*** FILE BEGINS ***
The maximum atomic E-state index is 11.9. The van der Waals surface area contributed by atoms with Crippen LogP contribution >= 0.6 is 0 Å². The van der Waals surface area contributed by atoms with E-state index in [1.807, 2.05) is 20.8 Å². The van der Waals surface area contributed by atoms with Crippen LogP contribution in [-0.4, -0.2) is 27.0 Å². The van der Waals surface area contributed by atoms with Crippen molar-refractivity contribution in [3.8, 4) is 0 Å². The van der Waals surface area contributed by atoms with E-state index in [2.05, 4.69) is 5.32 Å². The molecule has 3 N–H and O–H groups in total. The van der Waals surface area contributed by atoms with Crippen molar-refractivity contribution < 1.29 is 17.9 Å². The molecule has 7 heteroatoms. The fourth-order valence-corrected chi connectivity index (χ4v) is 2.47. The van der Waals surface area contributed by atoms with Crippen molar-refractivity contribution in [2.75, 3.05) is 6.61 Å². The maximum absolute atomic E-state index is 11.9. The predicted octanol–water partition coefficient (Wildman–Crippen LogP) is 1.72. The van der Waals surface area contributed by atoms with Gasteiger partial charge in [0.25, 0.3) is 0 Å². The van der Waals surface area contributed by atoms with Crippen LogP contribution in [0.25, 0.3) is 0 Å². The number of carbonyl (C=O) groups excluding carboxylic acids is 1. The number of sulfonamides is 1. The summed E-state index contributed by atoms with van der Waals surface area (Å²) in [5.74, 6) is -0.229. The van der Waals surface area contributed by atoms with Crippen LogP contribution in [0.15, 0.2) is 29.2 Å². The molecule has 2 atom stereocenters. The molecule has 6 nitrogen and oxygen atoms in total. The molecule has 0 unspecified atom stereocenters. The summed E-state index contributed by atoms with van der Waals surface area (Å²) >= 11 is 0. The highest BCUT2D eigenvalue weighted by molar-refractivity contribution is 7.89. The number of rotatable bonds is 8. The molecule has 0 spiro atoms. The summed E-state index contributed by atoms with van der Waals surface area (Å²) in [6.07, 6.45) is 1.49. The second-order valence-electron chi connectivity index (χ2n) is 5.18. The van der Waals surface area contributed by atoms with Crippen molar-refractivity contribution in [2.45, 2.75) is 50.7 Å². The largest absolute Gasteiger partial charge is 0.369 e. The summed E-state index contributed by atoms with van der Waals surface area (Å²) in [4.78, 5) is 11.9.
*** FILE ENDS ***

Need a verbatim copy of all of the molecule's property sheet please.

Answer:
The maximum atomic E-state index is 11.9. The van der Waals surface area contributed by atoms with Crippen LogP contribution >= 0.6 is 0 Å². The van der Waals surface area contributed by atoms with E-state index in [1.807, 2.05) is 20.8 Å². The van der Waals surface area contributed by atoms with Crippen LogP contribution in [-0.4, -0.2) is 27.0 Å². The van der Waals surface area contributed by atoms with Crippen molar-refractivity contribution in [3.8, 4) is 0 Å². The van der Waals surface area contributed by atoms with E-state index in [2.05, 4.69) is 5.32 Å². The molecule has 3 N–H and O–H groups in total. The van der Waals surface area contributed by atoms with Crippen molar-refractivity contribution < 1.29 is 17.9 Å². The molecule has 7 heteroatoms. The fourth-order valence-corrected chi connectivity index (χ4v) is 2.47. The van der Waals surface area contributed by atoms with Crippen molar-refractivity contribution in [2.75, 3.05) is 6.61 Å². The maximum absolute atomic E-state index is 11.9. The predicted octanol–water partition coefficient (Wildman–Crippen LogP) is 1.72. The van der Waals surface area contributed by atoms with Gasteiger partial charge in [0.25, 0.3) is 0 Å². The van der Waals surface area contributed by atoms with Crippen LogP contribution in [0.25, 0.3) is 0 Å². The number of carbonyl (C=O) groups excluding carboxylic acids is 1. The number of sulfonamides is 1. The summed E-state index contributed by atoms with van der Waals surface area (Å²) in [5.74, 6) is -0.229. The van der Waals surface area contributed by atoms with Crippen LogP contribution in [0.15, 0.2) is 29.2 Å². The molecule has 2 atom stereocenters. The molecule has 6 nitrogen and oxygen atoms in total. The molecule has 0 unspecified atom stereocenters. The summed E-state index contributed by atoms with van der Waals surface area (Å²) >= 11 is 0. The highest BCUT2D eigenvalue weighted by molar-refractivity contribution is 7.89. The number of rotatable bonds is 8. The molecule has 0 spiro atoms. The summed E-state index contributed by atoms with van der Waals surface area (Å²) in [6.07, 6.45) is 1.49. The second-order valence-electron chi connectivity index (χ2n) is 5.18. The van der Waals surface area contributed by atoms with Crippen molar-refractivity contribution in [2.45, 2.75) is 50.7 Å². The largest absolute Gasteiger partial charge is 0.369 e. The summed E-state index contributed by atoms with van der Waals surface area (Å²) in [4.78, 5) is 11.9.